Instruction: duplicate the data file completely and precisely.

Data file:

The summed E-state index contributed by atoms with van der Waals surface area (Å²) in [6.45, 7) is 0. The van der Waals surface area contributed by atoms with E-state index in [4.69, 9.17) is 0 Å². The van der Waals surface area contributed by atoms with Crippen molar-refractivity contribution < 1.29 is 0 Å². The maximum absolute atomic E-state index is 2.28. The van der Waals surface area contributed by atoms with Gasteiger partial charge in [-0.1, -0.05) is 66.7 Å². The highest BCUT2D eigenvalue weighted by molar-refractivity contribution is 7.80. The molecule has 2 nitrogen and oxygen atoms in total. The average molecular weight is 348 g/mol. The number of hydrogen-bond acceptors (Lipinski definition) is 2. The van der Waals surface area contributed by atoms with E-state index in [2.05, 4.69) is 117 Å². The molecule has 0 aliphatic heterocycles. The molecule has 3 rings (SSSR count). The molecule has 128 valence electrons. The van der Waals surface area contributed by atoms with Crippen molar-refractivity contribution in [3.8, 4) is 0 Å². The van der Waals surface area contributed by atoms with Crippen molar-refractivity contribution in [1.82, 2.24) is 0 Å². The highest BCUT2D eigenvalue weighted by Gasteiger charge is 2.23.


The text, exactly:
The summed E-state index contributed by atoms with van der Waals surface area (Å²) in [6.45, 7) is 0. The van der Waals surface area contributed by atoms with E-state index in [4.69, 9.17) is 0 Å². The van der Waals surface area contributed by atoms with Crippen molar-refractivity contribution < 1.29 is 0 Å². The maximum absolute atomic E-state index is 2.28. The van der Waals surface area contributed by atoms with Gasteiger partial charge in [-0.1, -0.05) is 66.7 Å². The highest BCUT2D eigenvalue weighted by molar-refractivity contribution is 7.80. The molecule has 2 nitrogen and oxygen atoms in total. The average molecular weight is 348 g/mol. The number of hydrogen-bond acceptors (Lipinski definition) is 2. The van der Waals surface area contributed by atoms with E-state index in [2.05, 4.69) is 117 Å². The molecule has 0 aliphatic heterocycles. The molecule has 3 rings (SSSR count). The molecule has 128 valence electrons. The van der Waals surface area contributed by atoms with Crippen molar-refractivity contribution in [3.8, 4) is 0 Å². The van der Waals surface area contributed by atoms with Crippen molar-refractivity contribution in [1.82, 2.24) is 0 Å². The highest BCUT2D eigenvalue weighted by Gasteiger charge is 2.23.